Speaking Volumes: The Bunderful Mr Lear

“What to do, my Dear Fortescue, when I return to England!!??.” At 36, Edward Lear had both of the qualities that make an artist an excellent traveler—an ability to feel at home anywhere, even in Devonshire (“Lord! How it rains!”), and an insatiable curiosity about other places.

“The more I read travels the more I want to move,” wrote Lear. It is difficult, reading Lear’s lively letters and journals, to believe that this is the 200th anniversary of his birth: there is little Victorian about either the prose or the mind.

In his thirties, the ‘Nartist Cove Named Lear’, known for his landscapes, would become famous as the Author of the Book of Nonsense. He was a seasoned traveler; Ireland, Italy, the Lake District in England and Corfu had already drawn him away from the rains he deplored so much at home, because they brought on his “assma”. He had given Queen Victoria 12 drawing lessons, but something in his nature balked at the comfortable life of a court painter.

He wanted to visit India, but as Corfu pulled him in and Jerusalem beckoned, Lear postponed his plans indefinitely. It stays there, off to a side—in 1857, he writes with great interest of the Mutiny, noting that The Times is probably wrong in its assessment that the fuss will blow over in a month or two. But it was only in his sixties that Lear would finally visit India, and by that time, he was not just a seasoned traveler, but a most interesting one.

Lear viewed the attempts of fellow Victorians to rescue their savage brethren with a gently caustic eye. “I’ve been reading Brooke’s Borneo lately. What do you think of a society for clothing and educating by degrees the Orang Outangs?” he writes to a friend. Nor does he stick to the conventions of travel writing, as this letter from Corfu demonstrates: “I meant to have written a lot about the priests & signori, and the good peasantry, & the orange-trees, and sea-gulls, and geraniums, & the Ionian Ball & what-not, but I am too sleepy.”

He was an accommodating traveler, and one of the few places that brought out the worst in him was Jerusalem—“uniting people in a disagreeable hodgepodge of curiosity and piety.” Travelling in the region, Lear nursed an understandable dislike of “marauding Arabs”, 200 of whom relieved him of his possessions in Petra. They took “things of no use to them but I believe taken as diversions for their nasty little beastly black children.” It’s a rare, ill-tempered outburst, one of the few times when the Victorian in him rose to the fore.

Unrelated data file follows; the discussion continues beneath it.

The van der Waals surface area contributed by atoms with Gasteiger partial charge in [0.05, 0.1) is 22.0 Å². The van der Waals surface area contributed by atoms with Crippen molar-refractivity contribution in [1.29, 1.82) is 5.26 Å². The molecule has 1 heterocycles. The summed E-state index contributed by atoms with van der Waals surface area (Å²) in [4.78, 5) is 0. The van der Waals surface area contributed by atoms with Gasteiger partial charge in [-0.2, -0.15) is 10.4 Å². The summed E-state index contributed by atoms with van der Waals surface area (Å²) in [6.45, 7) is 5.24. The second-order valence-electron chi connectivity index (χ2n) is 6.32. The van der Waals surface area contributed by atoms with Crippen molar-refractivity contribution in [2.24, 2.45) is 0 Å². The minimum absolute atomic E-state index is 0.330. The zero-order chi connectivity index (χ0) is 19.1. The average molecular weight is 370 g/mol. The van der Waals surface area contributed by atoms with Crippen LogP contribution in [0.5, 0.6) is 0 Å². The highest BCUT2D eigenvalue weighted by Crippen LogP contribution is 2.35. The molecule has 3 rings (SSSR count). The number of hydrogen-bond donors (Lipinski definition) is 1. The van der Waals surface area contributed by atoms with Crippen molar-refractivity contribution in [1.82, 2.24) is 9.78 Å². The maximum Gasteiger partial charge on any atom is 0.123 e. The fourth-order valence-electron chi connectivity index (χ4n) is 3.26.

He approached India with curiosity and an open mind. In a letter to Lord Abedare, written just before his Indian journey, Lear thanks him for his good wishes: “But will you not tell me if you have any special wish for one view more than another. Shall I paint Jingerry Wangerry Bang or Wizzibizzigollyworrybo?”

Unlike many of his contemporaries, Lear found a way around the heat and dust and crowds. He noticed all of it—“heat always great here stuffy puffy muffy”—he writes in his letters, and elsewhere, he complains bitterly of the political gossip and exhausting parties of “Hustlefussabad”, his name for Government House in Calcutta. The ekkas and palanquins made him wish for an extra set of bones, and he cast a fascinated eye on certain native habits: “All these devout and dirty people carry out their theory of attendance on Public Wash-up on a great scale, by flumping simultaneous into the Holy Gunga at sunrise on April 1 squash.”

But Lear found his feet when he discovered the Dak bungalows, which suited him so much better than staying in private homes or in hotels. It was hard, he noted, to say to the lady of a house as you might in a dak bungalow: “Ma’am, I want tea at 5 a cold luncheon and wine to take out with me, and dinner precisely at 7, after which I shall go to bed and shan’t speak to you.”

The bungalows restored his sense of independence, and using them as staging points, Lear did some of his most beautiful work while in India, over 2,000 drawings of “old Indian temples and rivers” made as he travelled through Punjab, Bengal, fell in love with large parts of South India, explored the Ganges to his heart’s content.

The landscapes, collected in an out-of-print book by Vidya Dehejia, have almost been forgotten—but Lear’s Indian year is memorialized in The Cummerbund. “She sate upon her Dobie/ To watch the evening star/ And all the Punkahs as they passed/ Cried, “My! How fair you are!”

This was, if you like, his return present to India—many travelers had commented on the language, but only Lear could have given us “gold-finned Chuprassies”, “green Ayahs” perched in trees and the vision of a monstrous, fearsome Cummerbund, second cousin to the Jabberwock. It was, in his words, “a truly bunderful” journey.





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